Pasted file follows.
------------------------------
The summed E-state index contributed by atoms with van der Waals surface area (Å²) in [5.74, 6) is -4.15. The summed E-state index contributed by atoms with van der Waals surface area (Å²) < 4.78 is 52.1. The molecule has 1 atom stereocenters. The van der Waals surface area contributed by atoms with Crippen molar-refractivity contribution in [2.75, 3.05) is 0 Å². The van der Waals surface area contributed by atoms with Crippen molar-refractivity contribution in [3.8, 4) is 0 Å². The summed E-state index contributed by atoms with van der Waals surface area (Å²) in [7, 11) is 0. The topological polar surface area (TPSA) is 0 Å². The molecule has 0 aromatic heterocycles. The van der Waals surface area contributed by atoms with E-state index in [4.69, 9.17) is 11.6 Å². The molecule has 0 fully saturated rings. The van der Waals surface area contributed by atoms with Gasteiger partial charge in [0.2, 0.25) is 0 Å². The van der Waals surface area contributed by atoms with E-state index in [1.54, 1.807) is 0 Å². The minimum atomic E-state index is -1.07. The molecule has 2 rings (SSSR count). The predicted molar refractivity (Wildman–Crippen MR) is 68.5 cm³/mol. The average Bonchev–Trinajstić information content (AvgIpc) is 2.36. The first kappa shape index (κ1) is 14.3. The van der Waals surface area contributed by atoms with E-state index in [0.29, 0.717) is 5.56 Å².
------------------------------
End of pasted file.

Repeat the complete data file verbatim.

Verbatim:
The summed E-state index contributed by atoms with van der Waals surface area (Å²) in [5.74, 6) is -4.15. The summed E-state index contributed by atoms with van der Waals surface area (Å²) < 4.78 is 52.1. The molecule has 1 atom stereocenters. The van der Waals surface area contributed by atoms with Crippen molar-refractivity contribution in [2.75, 3.05) is 0 Å². The van der Waals surface area contributed by atoms with Crippen molar-refractivity contribution in [3.8, 4) is 0 Å². The summed E-state index contributed by atoms with van der Waals surface area (Å²) in [7, 11) is 0. The topological polar surface area (TPSA) is 0 Å². The molecule has 0 aromatic heterocycles. The van der Waals surface area contributed by atoms with E-state index in [4.69, 9.17) is 11.6 Å². The molecule has 0 fully saturated rings. The van der Waals surface area contributed by atoms with Gasteiger partial charge in [0.2, 0.25) is 0 Å². The van der Waals surface area contributed by atoms with E-state index in [1.54, 1.807) is 0 Å². The minimum atomic E-state index is -1.07. The molecule has 2 rings (SSSR count). The predicted molar refractivity (Wildman–Crippen MR) is 68.5 cm³/mol. The average Bonchev–Trinajstić information content (AvgIpc) is 2.36. The first kappa shape index (κ1) is 14.3. The van der Waals surface area contributed by atoms with E-state index in [0.29, 0.717) is 5.56 Å².